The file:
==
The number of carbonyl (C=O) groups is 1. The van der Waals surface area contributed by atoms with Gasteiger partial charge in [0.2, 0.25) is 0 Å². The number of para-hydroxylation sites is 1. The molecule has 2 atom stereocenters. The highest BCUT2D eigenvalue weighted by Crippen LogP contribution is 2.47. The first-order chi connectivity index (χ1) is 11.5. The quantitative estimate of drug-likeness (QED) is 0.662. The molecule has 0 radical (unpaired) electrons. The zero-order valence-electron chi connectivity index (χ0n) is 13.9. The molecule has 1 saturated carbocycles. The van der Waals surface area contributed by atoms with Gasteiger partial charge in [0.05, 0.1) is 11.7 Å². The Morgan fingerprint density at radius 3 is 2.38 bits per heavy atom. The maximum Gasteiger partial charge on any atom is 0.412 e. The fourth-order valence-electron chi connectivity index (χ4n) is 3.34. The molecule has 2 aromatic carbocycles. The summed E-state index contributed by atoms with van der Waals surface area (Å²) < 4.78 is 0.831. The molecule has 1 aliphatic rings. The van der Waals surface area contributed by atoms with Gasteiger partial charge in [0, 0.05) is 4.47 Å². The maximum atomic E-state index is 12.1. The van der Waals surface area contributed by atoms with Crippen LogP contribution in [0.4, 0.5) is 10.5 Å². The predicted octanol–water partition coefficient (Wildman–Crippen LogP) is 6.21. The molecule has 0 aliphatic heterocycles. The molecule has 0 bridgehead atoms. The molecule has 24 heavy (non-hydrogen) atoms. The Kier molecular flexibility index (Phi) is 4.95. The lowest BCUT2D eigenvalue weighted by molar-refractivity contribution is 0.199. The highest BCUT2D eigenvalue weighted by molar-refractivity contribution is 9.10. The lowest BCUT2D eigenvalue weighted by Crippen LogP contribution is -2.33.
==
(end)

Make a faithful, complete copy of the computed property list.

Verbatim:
The number of carbonyl (C=O) groups is 1. The van der Waals surface area contributed by atoms with Gasteiger partial charge in [0.2, 0.25) is 0 Å². The number of para-hydroxylation sites is 1. The molecule has 2 atom stereocenters. The highest BCUT2D eigenvalue weighted by Crippen LogP contribution is 2.47. The first-order chi connectivity index (χ1) is 11.5. The quantitative estimate of drug-likeness (QED) is 0.662. The molecule has 0 radical (unpaired) electrons. The zero-order valence-electron chi connectivity index (χ0n) is 13.9. The molecule has 1 saturated carbocycles. The van der Waals surface area contributed by atoms with Gasteiger partial charge in [0.05, 0.1) is 11.7 Å². The Morgan fingerprint density at radius 3 is 2.38 bits per heavy atom. The maximum Gasteiger partial charge on any atom is 0.412 e. The fourth-order valence-electron chi connectivity index (χ4n) is 3.34. The molecule has 2 aromatic carbocycles. The summed E-state index contributed by atoms with van der Waals surface area (Å²) < 4.78 is 0.831. The molecule has 1 aliphatic rings. The van der Waals surface area contributed by atoms with Gasteiger partial charge in [0, 0.05) is 4.47 Å². The maximum atomic E-state index is 12.1. The van der Waals surface area contributed by atoms with Crippen LogP contribution in [0.4, 0.5) is 10.5 Å². The predicted octanol–water partition coefficient (Wildman–Crippen LogP) is 6.21. The molecule has 0 aliphatic heterocycles. The molecule has 0 bridgehead atoms. The molecule has 24 heavy (non-hydrogen) atoms. The Kier molecular flexibility index (Phi) is 4.95. The lowest BCUT2D eigenvalue weighted by molar-refractivity contribution is 0.199. The highest BCUT2D eigenvalue weighted by molar-refractivity contribution is 9.10. The lowest BCUT2D eigenvalue weighted by Crippen LogP contribution is -2.33.